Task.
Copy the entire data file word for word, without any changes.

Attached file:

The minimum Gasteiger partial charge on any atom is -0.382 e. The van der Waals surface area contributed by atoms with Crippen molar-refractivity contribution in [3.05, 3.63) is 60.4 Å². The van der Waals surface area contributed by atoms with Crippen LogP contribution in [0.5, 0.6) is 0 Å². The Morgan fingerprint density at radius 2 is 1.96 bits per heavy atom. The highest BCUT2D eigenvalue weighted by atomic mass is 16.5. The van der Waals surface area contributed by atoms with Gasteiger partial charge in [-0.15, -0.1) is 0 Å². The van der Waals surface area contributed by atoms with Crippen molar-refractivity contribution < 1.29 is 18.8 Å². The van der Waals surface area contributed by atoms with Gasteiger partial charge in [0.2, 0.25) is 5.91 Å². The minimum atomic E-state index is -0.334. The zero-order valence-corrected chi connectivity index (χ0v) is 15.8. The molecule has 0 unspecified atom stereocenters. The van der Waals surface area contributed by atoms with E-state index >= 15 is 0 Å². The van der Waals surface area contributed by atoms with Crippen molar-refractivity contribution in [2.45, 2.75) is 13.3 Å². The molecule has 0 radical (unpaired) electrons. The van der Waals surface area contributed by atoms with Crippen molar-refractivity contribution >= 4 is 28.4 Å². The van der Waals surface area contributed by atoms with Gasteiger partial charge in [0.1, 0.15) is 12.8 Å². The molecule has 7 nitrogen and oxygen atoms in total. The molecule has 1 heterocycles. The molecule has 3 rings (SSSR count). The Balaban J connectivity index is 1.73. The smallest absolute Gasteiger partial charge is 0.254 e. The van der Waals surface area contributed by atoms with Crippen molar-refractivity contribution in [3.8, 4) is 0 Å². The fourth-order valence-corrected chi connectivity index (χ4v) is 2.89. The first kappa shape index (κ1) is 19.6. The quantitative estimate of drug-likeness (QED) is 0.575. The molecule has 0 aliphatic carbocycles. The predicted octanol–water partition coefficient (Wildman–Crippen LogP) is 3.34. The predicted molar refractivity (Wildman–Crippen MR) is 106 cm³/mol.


The minimum Gasteiger partial charge on any atom is -0.382 e. The van der Waals surface area contributed by atoms with Crippen molar-refractivity contribution in [3.05, 3.63) is 60.4 Å². The van der Waals surface area contributed by atoms with Crippen LogP contribution in [0.5, 0.6) is 0 Å². The Morgan fingerprint density at radius 2 is 1.96 bits per heavy atom. The highest BCUT2D eigenvalue weighted by atomic mass is 16.5. The van der Waals surface area contributed by atoms with Gasteiger partial charge in [-0.15, -0.1) is 0 Å². The van der Waals surface area contributed by atoms with Crippen molar-refractivity contribution < 1.29 is 18.8 Å². The van der Waals surface area contributed by atoms with Gasteiger partial charge in [0.2, 0.25) is 5.91 Å². The minimum atomic E-state index is -0.334. The zero-order valence-corrected chi connectivity index (χ0v) is 15.8. The molecule has 0 unspecified atom stereocenters. The van der Waals surface area contributed by atoms with E-state index >= 15 is 0 Å². The van der Waals surface area contributed by atoms with Crippen molar-refractivity contribution in [2.45, 2.75) is 13.3 Å². The molecule has 0 radical (unpaired) electrons. The van der Waals surface area contributed by atoms with Crippen molar-refractivity contribution >= 4 is 28.4 Å². The van der Waals surface area contributed by atoms with Gasteiger partial charge in [0.1, 0.15) is 12.8 Å². The molecule has 7 nitrogen and oxygen atoms in total. The molecule has 1 heterocycles. The molecule has 3 rings (SSSR count). The Balaban J connectivity index is 1.73. The smallest absolute Gasteiger partial charge is 0.254 e. The van der Waals surface area contributed by atoms with Crippen molar-refractivity contribution in [3.8, 4) is 0 Å². The fourth-order valence-corrected chi connectivity index (χ4v) is 2.89. The first kappa shape index (κ1) is 19.6. The quantitative estimate of drug-likeness (QED) is 0.575. The molecule has 0 aliphatic carbocycles. The predicted octanol–water partition coefficient (Wildman–Crippen LogP) is 3.34. The predicted molar refractivity (Wildman–Crippen MR) is 106 cm³/mol.